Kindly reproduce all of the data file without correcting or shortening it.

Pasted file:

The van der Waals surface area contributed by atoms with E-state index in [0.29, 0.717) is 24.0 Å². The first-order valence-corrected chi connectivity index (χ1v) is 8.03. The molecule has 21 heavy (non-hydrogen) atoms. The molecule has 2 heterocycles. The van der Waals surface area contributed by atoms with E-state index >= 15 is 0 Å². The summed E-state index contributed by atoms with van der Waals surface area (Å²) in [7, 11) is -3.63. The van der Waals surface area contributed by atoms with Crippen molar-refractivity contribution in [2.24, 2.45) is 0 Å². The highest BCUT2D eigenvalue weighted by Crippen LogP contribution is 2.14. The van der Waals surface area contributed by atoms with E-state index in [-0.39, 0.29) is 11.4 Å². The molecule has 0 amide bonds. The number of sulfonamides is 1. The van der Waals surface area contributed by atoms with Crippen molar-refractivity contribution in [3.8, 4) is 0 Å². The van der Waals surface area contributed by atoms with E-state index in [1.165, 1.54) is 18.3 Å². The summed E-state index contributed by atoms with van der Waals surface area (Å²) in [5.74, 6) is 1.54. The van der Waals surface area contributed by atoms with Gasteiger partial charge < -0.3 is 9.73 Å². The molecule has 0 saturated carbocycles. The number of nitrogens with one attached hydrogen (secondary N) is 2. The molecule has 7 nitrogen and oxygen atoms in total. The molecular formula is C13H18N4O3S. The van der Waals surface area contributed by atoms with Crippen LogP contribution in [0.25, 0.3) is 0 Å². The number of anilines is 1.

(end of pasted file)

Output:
The van der Waals surface area contributed by atoms with E-state index in [0.29, 0.717) is 24.0 Å². The first-order valence-corrected chi connectivity index (χ1v) is 8.03. The molecule has 21 heavy (non-hydrogen) atoms. The molecule has 2 heterocycles. The van der Waals surface area contributed by atoms with E-state index >= 15 is 0 Å². The summed E-state index contributed by atoms with van der Waals surface area (Å²) in [7, 11) is -3.63. The van der Waals surface area contributed by atoms with Crippen molar-refractivity contribution in [2.24, 2.45) is 0 Å². The highest BCUT2D eigenvalue weighted by Crippen LogP contribution is 2.14. The van der Waals surface area contributed by atoms with E-state index in [-0.39, 0.29) is 11.4 Å². The molecule has 0 amide bonds. The number of sulfonamides is 1. The van der Waals surface area contributed by atoms with Crippen molar-refractivity contribution in [3.8, 4) is 0 Å². The van der Waals surface area contributed by atoms with E-state index in [1.165, 1.54) is 18.3 Å². The summed E-state index contributed by atoms with van der Waals surface area (Å²) in [5.74, 6) is 1.54. The van der Waals surface area contributed by atoms with Gasteiger partial charge < -0.3 is 9.73 Å². The molecule has 0 saturated carbocycles. The number of nitrogens with one attached hydrogen (secondary N) is 2. The molecule has 7 nitrogen and oxygen atoms in total. The molecular formula is C13H18N4O3S. The van der Waals surface area contributed by atoms with Crippen LogP contribution in [0.25, 0.3) is 0 Å². The number of anilines is 1.